February 16, 2000

Berkeley Lab Science Beat

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BERKELEY, CA — Radioactive radon gas, seeping into houses from the soil below, poses a health risk to humans in certain parts of the United States. Now, a new Web site developed jointly by scientists at the U.S. Department of Energy's Lawrence Berkeley National Laboratory and Columbia University, uses advanced mathematical methods, research on radon gas infiltration, and geologic data, to help homeowners determine when and how to take action to reduce health risk from radon exposure.

The Radon Project Web site was developed by Phil Price of Berkeley Lab's Environmental Energy Technologies Division, along with Andrew Gelman and others at Columbia University’s Department of Statistics.

Radon is a naturally occurring radioactive gas, a product of radioactive decay of radium. Studies of uranium miners have shown that breathing high concentrations of radon can increase the risk of getting lung cancer. Enough radon gas seeps out of soil into basements and crawlspaces in parts of the United States to pose a health risk to people living in homes built on that soil.


"The Radon Project Web site can help homeowners determine whether they are breathing potentially dangerous levels of radon, and whether those risks are high enough to warrant making measurements of their actual exposure, or having a contractor come in right away to install measures to reduce radon infiltration in their house," says Price. "Policymakers can also use the site as a tool to determine optimal policies for addressing radon health risks."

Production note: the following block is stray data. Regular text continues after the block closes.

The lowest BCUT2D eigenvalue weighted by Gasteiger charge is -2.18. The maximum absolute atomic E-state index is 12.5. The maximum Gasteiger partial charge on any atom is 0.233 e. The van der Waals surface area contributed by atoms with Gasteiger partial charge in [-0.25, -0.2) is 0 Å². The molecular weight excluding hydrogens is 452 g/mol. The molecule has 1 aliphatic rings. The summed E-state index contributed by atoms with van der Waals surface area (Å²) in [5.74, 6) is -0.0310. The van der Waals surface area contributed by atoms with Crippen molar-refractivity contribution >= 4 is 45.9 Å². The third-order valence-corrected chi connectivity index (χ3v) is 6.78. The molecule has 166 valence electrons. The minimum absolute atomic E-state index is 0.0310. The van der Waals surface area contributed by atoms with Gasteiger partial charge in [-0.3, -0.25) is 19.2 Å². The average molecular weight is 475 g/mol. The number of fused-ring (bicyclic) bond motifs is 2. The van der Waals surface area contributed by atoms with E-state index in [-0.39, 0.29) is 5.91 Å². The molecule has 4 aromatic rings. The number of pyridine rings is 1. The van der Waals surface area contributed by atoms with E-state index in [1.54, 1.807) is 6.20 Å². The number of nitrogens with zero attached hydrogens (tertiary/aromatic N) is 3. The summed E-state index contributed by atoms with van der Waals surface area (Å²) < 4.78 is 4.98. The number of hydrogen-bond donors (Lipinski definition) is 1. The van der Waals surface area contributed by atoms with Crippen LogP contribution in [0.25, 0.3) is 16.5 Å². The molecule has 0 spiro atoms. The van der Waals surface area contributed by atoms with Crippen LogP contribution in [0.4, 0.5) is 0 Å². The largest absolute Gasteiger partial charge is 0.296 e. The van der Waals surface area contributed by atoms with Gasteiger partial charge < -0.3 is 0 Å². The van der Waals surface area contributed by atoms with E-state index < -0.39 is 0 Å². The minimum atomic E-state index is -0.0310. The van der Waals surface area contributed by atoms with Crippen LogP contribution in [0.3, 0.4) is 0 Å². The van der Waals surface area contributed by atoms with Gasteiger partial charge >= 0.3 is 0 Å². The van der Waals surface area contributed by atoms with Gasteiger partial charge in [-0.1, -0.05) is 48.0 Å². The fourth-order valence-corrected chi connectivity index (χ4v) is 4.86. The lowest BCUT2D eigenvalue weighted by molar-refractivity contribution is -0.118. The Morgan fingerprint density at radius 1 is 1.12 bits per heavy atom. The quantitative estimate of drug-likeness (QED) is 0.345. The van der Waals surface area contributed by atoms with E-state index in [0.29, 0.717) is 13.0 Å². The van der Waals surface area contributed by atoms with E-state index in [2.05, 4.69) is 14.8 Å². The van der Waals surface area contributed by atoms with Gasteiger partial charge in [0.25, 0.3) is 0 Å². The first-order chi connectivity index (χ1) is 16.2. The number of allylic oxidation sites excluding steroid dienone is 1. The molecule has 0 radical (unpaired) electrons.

At the Radon Project Web site, users are prompted to choose their home state and county from a U.S. map and then asked a few questions about their basement and radon measurements that have been made in their area. They are also asked how many smokers and non-smokers live in the house since radon exposure increases the risk of lung cancer more for smokers than non-smokers.

Default values for acceptable risk levels and the estimated costs of reducing exposure to acceptable levels are automatically entered. A user can adjust these values if he or she desires. With this information, software calculates the probable level of radon exposure in the user's home then displays an exposure probability curve and a simple table showing the costs of various actions, i.e., doing nothing, short- or long-term testing to measure radon level accurately, or immediate remediation. Recommendations are made based on the exposure level calculated.

Radon levels between 2 and 10 picoCuries per liter (pCi/L) probably pose some risk and levels above 10 pCi/L are considered definitely dangerous by experts in the field. Research suggests that between 50,000 and 100,000 homes in the U.S. have radon concentrations in living spaces in excess of 20 pCi/L. This level is roughly equivalent to the lifetime exposure of a uranium miner and appreciably increases cancer risk. However, radon levels can vary tremendously even within a single county,

To cope with the uncertainty as to how much radon might be present in a specific locale, the Radon Project Web site software employs a unique hierarchical method of modeling.

"Hierarchical modeling allows the software to take the spatial variability of radon into account when calculating the odds of radon exposure where the home is located," says Price.

Price worked with other Berkeley Lab researchers, and with Gelman at Columbia, to predict the radon distribution in almost every U.S. county. Predictions are based on indoor radon data provided by the Environmental Protection Agency, geologic information from the U.S. Geological Survey, and other data.

Gelman and Price, along with Columbia graduate student Chia-yu Lin, then developed a method for using these county predictions along with household information to analyze radon risks and remediation costs for individual homes. Price and Gelman developed their Web site to implement this method.

Berkeley Lab researchers have been studying radon infiltration into U.S. homes for more than 15 years and helped develop the currently preferred remediation method.

A description of the theory used in the Radon Project Web site software was published in the journal Statistical Science, v. 14, no.3, pp 305-337, "Analysis of Local Decisions Using Hierarchical Modeling, Applied to Home Radon Measurement and Remediation," by Chia-yu Lin, Andrew Gelman, Philip Price and David Krantz.

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